• Invernizzi, M, Swank, L. & Juel, C., Meier, J. (2004). PALS-PreK: Phonological awareness and literacy screening. Charlottesville, VA: University Press.
  • Printz, P. H., Borg, A., & Demaree, M. A. (2003). A look at social, emotional, and behavioral screening tools for Head Start and Early Head Start. Washington, DC: Education Development Center.
  • Reid, K., Hresko, W., & Hammill, D. (2001). Test of early reading ability. Austin, Texas: Pro-ed.
  • Spencer, T. D., & Petersen, D. B. (2012). Story champs (Level C/D). Language Dynamics Group.
  • Walker H.M, Severson H.H., & Feil E.G. (1995). Early screening project: A proven child-find process. Longmont, CO: Sopris West Inc.• Whitehurst, G., & Lonigan, C. (2009) Get ready to read: Revised early literacy manual. Minneapolis, MN: Pearson.

How can I find training materials on this topic?

Visit the KITS online Collaborative Calendar to find out if there might be an upcoming training related to this topic.

What if I still need help?

Contact KITS by e-mail to request assistance or by calling 1-800-362-0390 ext. 1638.

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Please take a minute to complete a brief survey to let us know what you think about this virtual kit, and what other topics you would like to see addressed in the future.


Buysse, V., & Peisner-Feinberg, E. (Eds.) (2013). Handbook of response to intervention in early childhood. Baltimore: Paul H. Brookes.

Buysse, V., & Peisner-Feinberg, E. (2010). Recognition and response: Response to intervention for pre-k. Young Exceptional Children, 13(4), 2-13.

Gettinger, M., & Stoiber, K. (2007). Applying a response to intervention process for early literacy development in low-income children. Topics in Early Childhood Special Education, 27, 198-213.

Greenwood, C.R., Bradfield, T., Kaminski, R., Linas, M., Carta, J.J., & Nylander, D. (2011). The response to intervention (RTI) approach in early childhood. Focus on Exceptional Children, 43(9).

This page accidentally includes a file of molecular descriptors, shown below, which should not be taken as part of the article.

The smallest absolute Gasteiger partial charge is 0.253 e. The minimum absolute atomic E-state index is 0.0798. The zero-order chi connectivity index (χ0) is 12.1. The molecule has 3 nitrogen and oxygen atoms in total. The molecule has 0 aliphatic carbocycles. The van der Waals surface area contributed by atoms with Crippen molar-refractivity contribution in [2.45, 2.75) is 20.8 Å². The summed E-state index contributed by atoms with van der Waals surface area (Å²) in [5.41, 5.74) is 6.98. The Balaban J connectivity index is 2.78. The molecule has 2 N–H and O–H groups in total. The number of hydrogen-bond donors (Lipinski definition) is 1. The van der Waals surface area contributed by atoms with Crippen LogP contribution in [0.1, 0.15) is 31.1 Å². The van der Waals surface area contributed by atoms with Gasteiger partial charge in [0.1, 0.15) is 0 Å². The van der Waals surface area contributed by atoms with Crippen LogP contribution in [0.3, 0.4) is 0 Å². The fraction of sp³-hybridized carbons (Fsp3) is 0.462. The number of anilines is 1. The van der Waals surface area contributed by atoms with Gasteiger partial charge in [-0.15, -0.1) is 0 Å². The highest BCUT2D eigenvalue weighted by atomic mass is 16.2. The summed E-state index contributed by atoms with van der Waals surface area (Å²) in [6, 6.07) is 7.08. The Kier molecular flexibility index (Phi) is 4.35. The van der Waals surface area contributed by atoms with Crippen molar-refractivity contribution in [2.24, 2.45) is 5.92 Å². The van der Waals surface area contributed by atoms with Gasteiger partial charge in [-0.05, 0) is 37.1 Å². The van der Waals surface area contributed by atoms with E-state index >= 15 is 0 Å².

Greenwood, C. R., Carta, J. J., Baggett, K., Buzhardt, J., Walker, D., & Terry, B. (2008). Best practices integrating progress monitoring and response-to-intervention concepts into early childhood. In A. Thomas, J. Grimes & J. Gruba (Eds.). Best practices in school psychology V. Washington DC: National Association of School Psychology, Washington, DC.

Hemmeter, M.L. & Fox, L. (2009). The teaching pyramid: A model for the implementation of classroom practices within a program-wide approach to behavior support. NHSA Dialog, 12, 133-147.

Hojnoski, R.L., Gischlar, K.L., & Missall, K. N. (2009a) Improving child outcomes with data-based decision making: Collecting data. Young Exceptional Children, 12, 32-44.

Hojnoski, R.L., Gischlar, K.L., & Missall, K. N. (2009b) Improving child outcomes with data-based decision making: Graphing data. Young Exceptional Children, 12, 15-30.

Hojnoski, R.L., & Missall, K.N. (2007). Monitoring preschoolers' language and early literacy growth and development. Young Exceptional Children, 10(3), 17-27.

Justice, L.M., McGinty, A., Guo, Y., & Moore, D. (2009). Implementation of responsiveness to intervention in early education settings. Seminars in Speech and Language, 30(2), 59-74.

Pretti-Frontczak, K., Jackson, S., McKeen, L., & Bricker, D. (2008). Supporting quality curriculum frameworks in early childhood programs. In A. Thomas & J. Grimes (Eds.), Best practices in school psychology V (pp. 1249-1259). Washington, D.C.

VanDerHeyden, A.M & Snyder, P. (2006). Integrating frameworks from early childhood intervention and school psychology to accelerate growth for all young children. School Psychology Review, 35, 519-534.

VanDerHeyden, A. M., Snyder, P., Broussard, C., & Ramsdell, K. (2008). Measuring response to early literacy intervention with preschoolers at risk. Topics in Early Childhood Special Education, 27, 232-249.